--arg enableDeadCodeElimination true \
  --arg enableLibraryProfiling true \
  --arg enableExecutableProfiling true

./result/bin/hnix <args> +RTS -p
Full debug info
nix-build \
  --arg disableOptimization false \
  --arg enableDeadCodeElimination true \
  --arg doBenchmark true \
  --arg doStrip false \
  --arg enableLibraryProfiling true \
  --arg enableExecutableProfiling true \
  --arg doTracing true \
  --arg enableDWARFDebugging true

./result/bin/hnix -v5 --trace <args> +RTS -xc

Runing executable


Using HNix


hnix --help

It has a pretty full/good description of the current options.

Parse & print

To parse a file with hnix and pretty print the result:

hnix file.nix

Evaluating and printing the resulting value

Expression from a file:

hnix --eval file.nix


hnix --eval --expr 'import <nixpkgs> {}'

Evaluating Nixpkgs

Currently, the main high-level goal is to be able to evaluate all of Nixpkgs:

hnix --eval --expr "import <nixpkgs> {}" --find

Options supported only by HNix

To see value provenance and thunk context:

hnix -v2 --values --thunk --eval --expr 'import <nixpkgs> {}'

To see tracing as the evaluator runs (note that building with cabal configure --flags=tracing will produce much more output than this):

hnix --trace --eval --expr 'import <nixpkgs> {}'

To attempt to generate a reduced test case demonstrating an error:

hnix --reduce bug.nix --eval --expr 'import <nixpkgs> {}'


To enter REPL:

hnix --repl

Evaluate an expression and load it into REPL:

hnix --eval --expr '(import <nixpkgs> {}).pkgs.hello' --repl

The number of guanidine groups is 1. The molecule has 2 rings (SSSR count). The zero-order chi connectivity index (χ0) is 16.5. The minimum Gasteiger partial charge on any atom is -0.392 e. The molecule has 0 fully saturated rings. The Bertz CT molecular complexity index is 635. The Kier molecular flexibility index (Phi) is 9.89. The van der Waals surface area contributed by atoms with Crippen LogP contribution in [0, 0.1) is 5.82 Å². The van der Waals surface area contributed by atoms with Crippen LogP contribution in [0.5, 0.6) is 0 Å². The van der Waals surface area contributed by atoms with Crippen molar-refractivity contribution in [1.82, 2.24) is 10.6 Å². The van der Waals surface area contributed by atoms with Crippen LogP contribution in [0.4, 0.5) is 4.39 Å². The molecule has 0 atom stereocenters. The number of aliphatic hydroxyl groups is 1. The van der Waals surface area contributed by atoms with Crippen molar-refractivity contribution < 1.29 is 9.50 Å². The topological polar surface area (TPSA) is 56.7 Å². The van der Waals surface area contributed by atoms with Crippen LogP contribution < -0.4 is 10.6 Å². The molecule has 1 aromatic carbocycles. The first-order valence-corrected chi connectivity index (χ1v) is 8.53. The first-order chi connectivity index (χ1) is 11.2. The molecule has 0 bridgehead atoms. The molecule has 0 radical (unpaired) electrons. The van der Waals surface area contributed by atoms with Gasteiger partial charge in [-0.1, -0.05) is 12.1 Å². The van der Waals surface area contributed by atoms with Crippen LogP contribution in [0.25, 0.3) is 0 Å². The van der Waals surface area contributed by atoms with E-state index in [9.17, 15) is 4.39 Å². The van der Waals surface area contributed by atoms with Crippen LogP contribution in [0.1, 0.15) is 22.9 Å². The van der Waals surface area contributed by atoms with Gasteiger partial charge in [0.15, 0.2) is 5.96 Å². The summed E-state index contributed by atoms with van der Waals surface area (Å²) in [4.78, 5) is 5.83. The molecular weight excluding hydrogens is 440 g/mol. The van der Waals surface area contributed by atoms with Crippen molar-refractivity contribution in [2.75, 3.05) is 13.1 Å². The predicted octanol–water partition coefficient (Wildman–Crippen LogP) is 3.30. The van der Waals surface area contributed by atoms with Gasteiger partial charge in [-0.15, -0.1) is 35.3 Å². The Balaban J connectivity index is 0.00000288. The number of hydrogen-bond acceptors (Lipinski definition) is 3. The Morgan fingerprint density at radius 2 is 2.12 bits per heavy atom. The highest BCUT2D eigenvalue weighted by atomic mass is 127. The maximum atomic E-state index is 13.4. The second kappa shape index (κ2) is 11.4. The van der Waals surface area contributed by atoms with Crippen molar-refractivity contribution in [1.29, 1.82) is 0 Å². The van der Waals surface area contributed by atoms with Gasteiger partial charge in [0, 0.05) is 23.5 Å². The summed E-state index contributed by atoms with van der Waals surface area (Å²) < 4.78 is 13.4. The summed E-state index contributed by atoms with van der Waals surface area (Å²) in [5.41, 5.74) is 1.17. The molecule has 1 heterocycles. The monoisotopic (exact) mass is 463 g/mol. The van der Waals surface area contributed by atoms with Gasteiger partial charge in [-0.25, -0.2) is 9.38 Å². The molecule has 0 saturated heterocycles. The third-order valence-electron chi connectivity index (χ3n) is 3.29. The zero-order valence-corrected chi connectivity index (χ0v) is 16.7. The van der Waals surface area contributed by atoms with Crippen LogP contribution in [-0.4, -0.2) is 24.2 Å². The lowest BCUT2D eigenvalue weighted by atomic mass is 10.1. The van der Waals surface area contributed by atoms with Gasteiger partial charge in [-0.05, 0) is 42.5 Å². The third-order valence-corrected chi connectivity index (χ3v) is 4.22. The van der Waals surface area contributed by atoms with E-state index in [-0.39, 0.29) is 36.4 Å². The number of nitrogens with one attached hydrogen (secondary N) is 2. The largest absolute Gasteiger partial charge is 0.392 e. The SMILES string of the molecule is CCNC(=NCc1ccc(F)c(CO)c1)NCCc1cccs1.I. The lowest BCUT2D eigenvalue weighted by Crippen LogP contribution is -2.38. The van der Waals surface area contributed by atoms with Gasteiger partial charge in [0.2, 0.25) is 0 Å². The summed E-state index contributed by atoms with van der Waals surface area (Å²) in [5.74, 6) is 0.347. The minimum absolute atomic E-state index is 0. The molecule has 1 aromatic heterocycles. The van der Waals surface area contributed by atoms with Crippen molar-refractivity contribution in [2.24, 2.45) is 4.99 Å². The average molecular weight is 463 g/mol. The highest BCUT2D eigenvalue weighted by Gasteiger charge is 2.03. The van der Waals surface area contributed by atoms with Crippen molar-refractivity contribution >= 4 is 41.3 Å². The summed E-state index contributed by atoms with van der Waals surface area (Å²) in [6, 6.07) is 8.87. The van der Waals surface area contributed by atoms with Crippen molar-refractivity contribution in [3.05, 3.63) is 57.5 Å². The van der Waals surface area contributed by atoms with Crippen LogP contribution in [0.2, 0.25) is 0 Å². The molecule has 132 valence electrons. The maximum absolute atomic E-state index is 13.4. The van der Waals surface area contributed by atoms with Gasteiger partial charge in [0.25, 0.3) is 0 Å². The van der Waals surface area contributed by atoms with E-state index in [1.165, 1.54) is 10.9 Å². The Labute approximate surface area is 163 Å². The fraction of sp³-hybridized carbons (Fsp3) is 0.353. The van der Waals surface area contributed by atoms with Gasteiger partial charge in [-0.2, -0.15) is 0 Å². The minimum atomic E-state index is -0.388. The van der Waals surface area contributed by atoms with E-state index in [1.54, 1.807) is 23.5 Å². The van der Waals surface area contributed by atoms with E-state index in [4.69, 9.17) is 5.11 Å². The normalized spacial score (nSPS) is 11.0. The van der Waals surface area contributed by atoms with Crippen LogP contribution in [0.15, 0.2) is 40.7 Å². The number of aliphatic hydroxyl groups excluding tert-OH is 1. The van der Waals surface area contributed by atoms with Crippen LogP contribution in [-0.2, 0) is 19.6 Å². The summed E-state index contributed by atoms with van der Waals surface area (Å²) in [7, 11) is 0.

This binds the evaluated expression result to the input variable, so that variable can be inspected.

Use the :help command for a list of all available REPL commands.

Language laziness

Nix is a lazy language with the ability of recursion, so by default REPL and eval prints are lazy:

hnix \
  --eval \
  --expr '{ x = true; }'
{ x = "<expr>"; }

To disable laziness add the --strict to commands or :set strict in the REPL.

hnix \
  --eval \
  --strict \
  --expr '{ x = true; }'
{ x = true; }


  1. If something in the quests looks interesting, look through the thread and leave a comment taking it, to let others know you're working on it.

  2. You are free to chat with everyone on Gitter.

  3. When the pull request is ready to be submitted, to save time - please, test it with:

    cabal v2-test
    # If forgot to clone recursively, run:
    # git submodule update --init --recursive

    Please, check that all default tests that were passing prior are still passing. It's OK if no new tests are passing.

(optional) Minimalistic development status loop with amazing ghcid

If HLS is not your cup of yea:

ghcid --command="cabal v2-repl --repl-options=-fno-code --repl-options=-fno-break-on-exception --repl-options=-fno-break-on-error --repl-options=-v1 --repl-options=-ferror-spans --repl-options=-j"

(optional) To use projects reproducible environment, wrap ghcid ... command into a nix-shell --command ' '.

For simplicity alias the command in your shell.

Current status

To understand the project implementation state see: